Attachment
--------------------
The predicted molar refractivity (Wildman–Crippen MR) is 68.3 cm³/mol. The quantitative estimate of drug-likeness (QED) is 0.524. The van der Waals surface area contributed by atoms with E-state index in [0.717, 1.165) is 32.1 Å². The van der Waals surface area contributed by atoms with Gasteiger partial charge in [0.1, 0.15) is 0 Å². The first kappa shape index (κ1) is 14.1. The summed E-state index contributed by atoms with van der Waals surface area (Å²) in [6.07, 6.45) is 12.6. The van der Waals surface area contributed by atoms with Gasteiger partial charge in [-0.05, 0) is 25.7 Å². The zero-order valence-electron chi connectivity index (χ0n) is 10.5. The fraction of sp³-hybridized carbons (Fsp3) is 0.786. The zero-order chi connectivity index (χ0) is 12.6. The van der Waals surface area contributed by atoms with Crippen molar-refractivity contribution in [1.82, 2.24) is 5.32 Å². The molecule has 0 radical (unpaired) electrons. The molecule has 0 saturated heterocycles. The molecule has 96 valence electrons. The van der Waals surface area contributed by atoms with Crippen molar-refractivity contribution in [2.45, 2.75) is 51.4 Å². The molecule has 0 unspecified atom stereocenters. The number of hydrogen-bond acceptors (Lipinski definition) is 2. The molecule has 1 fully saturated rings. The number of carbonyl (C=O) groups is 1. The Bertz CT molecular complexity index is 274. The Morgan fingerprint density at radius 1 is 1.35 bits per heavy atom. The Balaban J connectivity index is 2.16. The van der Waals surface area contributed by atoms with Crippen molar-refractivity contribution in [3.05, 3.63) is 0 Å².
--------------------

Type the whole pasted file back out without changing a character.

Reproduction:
The predicted molar refractivity (Wildman–Crippen MR) is 68.3 cm³/mol. The quantitative estimate of drug-likeness (QED) is 0.524. The van der Waals surface area contributed by atoms with E-state index in [0.717, 1.165) is 32.1 Å². The van der Waals surface area contributed by atoms with Gasteiger partial charge in [0.1, 0.15) is 0 Å². The first kappa shape index (κ1) is 14.1. The summed E-state index contributed by atoms with van der Waals surface area (Å²) in [6.07, 6.45) is 12.6. The van der Waals surface area contributed by atoms with Gasteiger partial charge in [-0.05, 0) is 25.7 Å². The zero-order valence-electron chi connectivity index (χ0n) is 10.5. The fraction of sp³-hybridized carbons (Fsp3) is 0.786. The zero-order chi connectivity index (χ0) is 12.6. The van der Waals surface area contributed by atoms with Crippen molar-refractivity contribution in [1.82, 2.24) is 5.32 Å². The molecule has 0 radical (unpaired) electrons. The molecule has 0 saturated heterocycles. The molecule has 96 valence electrons. The van der Waals surface area contributed by atoms with Crippen molar-refractivity contribution in [2.45, 2.75) is 51.4 Å². The molecule has 0 unspecified atom stereocenters. The number of hydrogen-bond acceptors (Lipinski definition) is 2. The molecule has 1 fully saturated rings. The number of carbonyl (C=O) groups is 1. The Bertz CT molecular complexity index is 274. The Morgan fingerprint density at radius 1 is 1.35 bits per heavy atom. The Balaban J connectivity index is 2.16. The van der Waals surface area contributed by atoms with Crippen molar-refractivity contribution in [3.05, 3.63) is 0 Å².